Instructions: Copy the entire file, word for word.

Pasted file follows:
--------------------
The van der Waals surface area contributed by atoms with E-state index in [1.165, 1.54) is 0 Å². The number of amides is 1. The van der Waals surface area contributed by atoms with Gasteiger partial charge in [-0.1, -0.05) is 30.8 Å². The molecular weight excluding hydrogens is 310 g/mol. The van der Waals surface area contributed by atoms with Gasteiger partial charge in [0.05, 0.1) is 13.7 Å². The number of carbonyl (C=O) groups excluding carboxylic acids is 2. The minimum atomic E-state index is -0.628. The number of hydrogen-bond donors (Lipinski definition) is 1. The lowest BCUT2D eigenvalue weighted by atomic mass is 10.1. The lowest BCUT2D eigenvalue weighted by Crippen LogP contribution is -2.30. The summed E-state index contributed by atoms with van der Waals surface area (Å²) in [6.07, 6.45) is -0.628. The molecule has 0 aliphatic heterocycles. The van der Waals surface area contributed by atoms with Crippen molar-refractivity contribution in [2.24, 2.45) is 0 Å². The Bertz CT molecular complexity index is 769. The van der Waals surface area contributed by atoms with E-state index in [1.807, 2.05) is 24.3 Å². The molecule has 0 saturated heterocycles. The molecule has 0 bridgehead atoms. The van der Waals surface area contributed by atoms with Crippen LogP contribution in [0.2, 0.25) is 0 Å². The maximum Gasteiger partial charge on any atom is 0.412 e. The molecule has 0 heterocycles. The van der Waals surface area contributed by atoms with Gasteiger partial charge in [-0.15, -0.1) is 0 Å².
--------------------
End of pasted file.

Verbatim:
The van der Waals surface area contributed by atoms with E-state index in [1.165, 1.54) is 0 Å². The number of amides is 1. The van der Waals surface area contributed by atoms with Gasteiger partial charge in [-0.1, -0.05) is 30.8 Å². The molecular weight excluding hydrogens is 310 g/mol. The van der Waals surface area contributed by atoms with Gasteiger partial charge in [0.05, 0.1) is 13.7 Å². The number of carbonyl (C=O) groups excluding carboxylic acids is 2. The minimum atomic E-state index is -0.628. The number of hydrogen-bond donors (Lipinski definition) is 1. The lowest BCUT2D eigenvalue weighted by atomic mass is 10.1. The lowest BCUT2D eigenvalue weighted by Crippen LogP contribution is -2.30. The summed E-state index contributed by atoms with van der Waals surface area (Å²) in [6.07, 6.45) is -0.628. The molecule has 0 aliphatic heterocycles. The van der Waals surface area contributed by atoms with Crippen molar-refractivity contribution in [2.24, 2.45) is 0 Å². The Bertz CT molecular complexity index is 769. The van der Waals surface area contributed by atoms with E-state index in [1.807, 2.05) is 24.3 Å². The molecule has 0 saturated heterocycles. The molecule has 0 bridgehead atoms. The van der Waals surface area contributed by atoms with Crippen LogP contribution in [0.2, 0.25) is 0 Å². The maximum Gasteiger partial charge on any atom is 0.412 e. The molecule has 0 heterocycles. The van der Waals surface area contributed by atoms with Gasteiger partial charge in [-0.15, -0.1) is 0 Å².